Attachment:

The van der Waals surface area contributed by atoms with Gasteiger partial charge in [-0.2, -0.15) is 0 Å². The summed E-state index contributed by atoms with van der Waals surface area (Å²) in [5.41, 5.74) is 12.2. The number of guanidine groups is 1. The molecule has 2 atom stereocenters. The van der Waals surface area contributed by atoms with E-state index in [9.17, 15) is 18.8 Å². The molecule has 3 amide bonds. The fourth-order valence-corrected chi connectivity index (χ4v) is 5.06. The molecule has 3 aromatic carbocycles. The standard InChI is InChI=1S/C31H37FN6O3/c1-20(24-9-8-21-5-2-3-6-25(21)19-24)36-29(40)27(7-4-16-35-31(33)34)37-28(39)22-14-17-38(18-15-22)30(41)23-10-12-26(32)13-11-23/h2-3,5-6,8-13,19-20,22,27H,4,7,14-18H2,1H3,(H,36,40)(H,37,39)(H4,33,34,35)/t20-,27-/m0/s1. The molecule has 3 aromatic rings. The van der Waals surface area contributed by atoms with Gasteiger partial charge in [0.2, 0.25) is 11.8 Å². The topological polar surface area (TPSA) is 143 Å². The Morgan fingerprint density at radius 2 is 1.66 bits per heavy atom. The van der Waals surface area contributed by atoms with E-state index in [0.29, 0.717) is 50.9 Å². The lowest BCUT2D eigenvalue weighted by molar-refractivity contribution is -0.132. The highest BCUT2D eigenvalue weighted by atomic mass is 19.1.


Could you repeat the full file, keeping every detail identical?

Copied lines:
The van der Waals surface area contributed by atoms with Gasteiger partial charge in [-0.2, -0.15) is 0 Å². The summed E-state index contributed by atoms with van der Waals surface area (Å²) in [5.41, 5.74) is 12.2. The number of guanidine groups is 1. The molecule has 2 atom stereocenters. The van der Waals surface area contributed by atoms with E-state index in [9.17, 15) is 18.8 Å². The molecule has 3 amide bonds. The fourth-order valence-corrected chi connectivity index (χ4v) is 5.06. The molecule has 3 aromatic carbocycles. The standard InChI is InChI=1S/C31H37FN6O3/c1-20(24-9-8-21-5-2-3-6-25(21)19-24)36-29(40)27(7-4-16-35-31(33)34)37-28(39)22-14-17-38(18-15-22)30(41)23-10-12-26(32)13-11-23/h2-3,5-6,8-13,19-20,22,27H,4,7,14-18H2,1H3,(H,36,40)(H,37,39)(H4,33,34,35)/t20-,27-/m0/s1. The molecule has 3 aromatic rings. The van der Waals surface area contributed by atoms with Gasteiger partial charge in [0.2, 0.25) is 11.8 Å². The topological polar surface area (TPSA) is 143 Å². The Morgan fingerprint density at radius 2 is 1.66 bits per heavy atom. The van der Waals surface area contributed by atoms with E-state index in [0.29, 0.717) is 50.9 Å². The lowest BCUT2D eigenvalue weighted by molar-refractivity contribution is -0.132. The highest BCUT2D eigenvalue weighted by atomic mass is 19.1.